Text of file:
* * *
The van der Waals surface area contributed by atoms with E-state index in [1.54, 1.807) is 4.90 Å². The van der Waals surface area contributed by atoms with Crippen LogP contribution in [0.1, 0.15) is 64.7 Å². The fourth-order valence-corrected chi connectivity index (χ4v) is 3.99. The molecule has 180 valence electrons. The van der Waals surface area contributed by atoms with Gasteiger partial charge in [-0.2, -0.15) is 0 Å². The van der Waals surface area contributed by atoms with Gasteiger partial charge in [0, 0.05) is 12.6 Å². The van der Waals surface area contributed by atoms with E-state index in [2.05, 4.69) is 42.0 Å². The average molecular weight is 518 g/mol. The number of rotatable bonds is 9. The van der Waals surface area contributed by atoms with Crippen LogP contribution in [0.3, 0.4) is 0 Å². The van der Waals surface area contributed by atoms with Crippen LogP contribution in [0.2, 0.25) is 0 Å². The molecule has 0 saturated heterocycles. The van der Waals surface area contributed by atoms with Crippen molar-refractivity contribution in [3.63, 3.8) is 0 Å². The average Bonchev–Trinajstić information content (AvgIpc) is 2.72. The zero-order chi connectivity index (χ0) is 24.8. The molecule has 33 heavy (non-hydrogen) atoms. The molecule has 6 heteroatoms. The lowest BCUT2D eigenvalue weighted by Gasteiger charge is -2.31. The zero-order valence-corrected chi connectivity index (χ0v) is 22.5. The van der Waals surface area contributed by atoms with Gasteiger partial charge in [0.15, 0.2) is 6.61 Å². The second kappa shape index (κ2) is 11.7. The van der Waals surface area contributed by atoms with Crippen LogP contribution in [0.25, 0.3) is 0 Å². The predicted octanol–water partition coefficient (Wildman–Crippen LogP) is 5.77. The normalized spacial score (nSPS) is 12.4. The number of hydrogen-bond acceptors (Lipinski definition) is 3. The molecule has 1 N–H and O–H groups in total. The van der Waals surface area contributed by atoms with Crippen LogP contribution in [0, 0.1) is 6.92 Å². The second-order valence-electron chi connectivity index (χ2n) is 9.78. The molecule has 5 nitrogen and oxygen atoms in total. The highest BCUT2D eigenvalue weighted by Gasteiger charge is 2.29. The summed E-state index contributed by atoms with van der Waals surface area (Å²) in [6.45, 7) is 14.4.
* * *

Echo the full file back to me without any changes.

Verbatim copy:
The van der Waals surface area contributed by atoms with E-state index in [1.54, 1.807) is 4.90 Å². The van der Waals surface area contributed by atoms with Crippen LogP contribution in [0.1, 0.15) is 64.7 Å². The fourth-order valence-corrected chi connectivity index (χ4v) is 3.99. The molecule has 180 valence electrons. The van der Waals surface area contributed by atoms with Gasteiger partial charge in [-0.2, -0.15) is 0 Å². The van der Waals surface area contributed by atoms with Gasteiger partial charge in [0, 0.05) is 12.6 Å². The van der Waals surface area contributed by atoms with E-state index in [2.05, 4.69) is 42.0 Å². The average molecular weight is 518 g/mol. The number of rotatable bonds is 9. The van der Waals surface area contributed by atoms with Crippen LogP contribution in [0.3, 0.4) is 0 Å². The van der Waals surface area contributed by atoms with Crippen LogP contribution in [0.2, 0.25) is 0 Å². The molecule has 0 saturated heterocycles. The van der Waals surface area contributed by atoms with Crippen molar-refractivity contribution in [3.63, 3.8) is 0 Å². The average Bonchev–Trinajstić information content (AvgIpc) is 2.72. The zero-order chi connectivity index (χ0) is 24.8. The molecule has 33 heavy (non-hydrogen) atoms. The molecule has 6 heteroatoms. The lowest BCUT2D eigenvalue weighted by Gasteiger charge is -2.31. The zero-order valence-corrected chi connectivity index (χ0v) is 22.5. The van der Waals surface area contributed by atoms with Gasteiger partial charge in [0.15, 0.2) is 6.61 Å². The second kappa shape index (κ2) is 11.7. The van der Waals surface area contributed by atoms with Crippen LogP contribution in [0.25, 0.3) is 0 Å². The predicted octanol–water partition coefficient (Wildman–Crippen LogP) is 5.77. The normalized spacial score (nSPS) is 12.4. The number of hydrogen-bond acceptors (Lipinski definition) is 3. The molecule has 1 N–H and O–H groups in total. The van der Waals surface area contributed by atoms with Crippen LogP contribution in [0, 0.1) is 6.92 Å². The second-order valence-electron chi connectivity index (χ2n) is 9.78. The molecule has 5 nitrogen and oxygen atoms in total. The highest BCUT2D eigenvalue weighted by Gasteiger charge is 2.29. The summed E-state index contributed by atoms with van der Waals surface area (Å²) in [6.45, 7) is 14.4.